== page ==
The head of Pennsylvania’s retail beer distributors group says it is apparent that the management of Wegmans super market in suburban Philadelphia is misreading consumers in its drive to offer beer by the bottle and by the six-pack at its Warrington (Bucks County) store.
“It’s apparent from quotes attributed to their Warrington store manager, Blaine Forkell, that they see most Pennsylvanians as morally and socially misguided,” said David Shipula of Wilkes-Barre, president of the Malt Beverage Distributors Association of Pennsylvania. Local media quoted Forkell as suggesting after a Warminster Township hearing on Thursday that Pennsylvanians were in the “Dark Ages” about beer sales.
Shipula said a recent poll commissioned by MBDA showed that voters statewide were almost evenly split, against and for supermarket and convenience store sales of beer, with 48.9 percent opposed and 47.9 percent supporting.
“When you look at how strongly people feel about either position, though, you see an even wider split with 35 percent strongly opposed to selling beer where groceries and gasoline are sold, only 27 percent strongly in favor and 37 percent somewhere in between,” the Wilkes-Barre beer distributor said.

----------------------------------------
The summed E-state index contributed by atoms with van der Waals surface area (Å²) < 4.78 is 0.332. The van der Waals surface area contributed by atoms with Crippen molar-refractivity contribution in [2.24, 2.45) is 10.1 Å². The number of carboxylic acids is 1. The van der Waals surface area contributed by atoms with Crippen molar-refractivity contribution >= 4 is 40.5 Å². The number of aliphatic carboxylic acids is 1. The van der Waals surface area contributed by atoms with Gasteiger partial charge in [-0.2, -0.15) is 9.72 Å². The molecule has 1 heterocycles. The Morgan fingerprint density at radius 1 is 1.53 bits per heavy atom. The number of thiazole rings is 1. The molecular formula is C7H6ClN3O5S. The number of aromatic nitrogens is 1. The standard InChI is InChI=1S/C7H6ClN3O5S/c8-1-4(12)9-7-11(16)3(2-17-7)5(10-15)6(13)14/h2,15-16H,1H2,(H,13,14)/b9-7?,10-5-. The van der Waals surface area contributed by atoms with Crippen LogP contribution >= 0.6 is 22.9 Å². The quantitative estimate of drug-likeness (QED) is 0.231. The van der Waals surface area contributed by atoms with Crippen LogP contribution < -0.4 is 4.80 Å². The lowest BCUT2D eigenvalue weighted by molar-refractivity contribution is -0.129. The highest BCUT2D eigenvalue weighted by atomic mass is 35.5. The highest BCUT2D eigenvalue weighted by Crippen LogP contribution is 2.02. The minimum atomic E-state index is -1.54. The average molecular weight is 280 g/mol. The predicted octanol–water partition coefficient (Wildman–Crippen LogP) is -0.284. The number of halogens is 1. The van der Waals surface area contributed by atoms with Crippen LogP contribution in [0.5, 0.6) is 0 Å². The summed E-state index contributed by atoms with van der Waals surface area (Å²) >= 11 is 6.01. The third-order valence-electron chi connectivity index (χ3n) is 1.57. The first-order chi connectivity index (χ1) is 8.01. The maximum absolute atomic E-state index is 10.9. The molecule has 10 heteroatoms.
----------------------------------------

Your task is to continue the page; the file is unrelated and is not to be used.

“What’s also telling is that more than 60 percent think the present system of retail distributors works pretty well and provides a wide array of consumer choices in terms of foreign and domestic beers, micro-brews, craft brews and brand names,” Shipula said. “If anything popped up as a potentially popular improvement it would be allowing retail distributors to sell in less than case lots. In the Philadelphia suburbs, 79 percent of those interviewed were in favor of that.”
Shipula said his group was strongly opposed to any legislation that would ease Pennsylvania’s historic ban on beer sales where groceries or gasoline are sold. “This is good public policy that has been in place for 70 years. Of late, some chains like Wegmans on the grocery side and Sheetz on the gasoline side have been finding loopholes in the law to co-locate beer sales with groceries and gasoline, but that doesn’t make it right or good public policy.”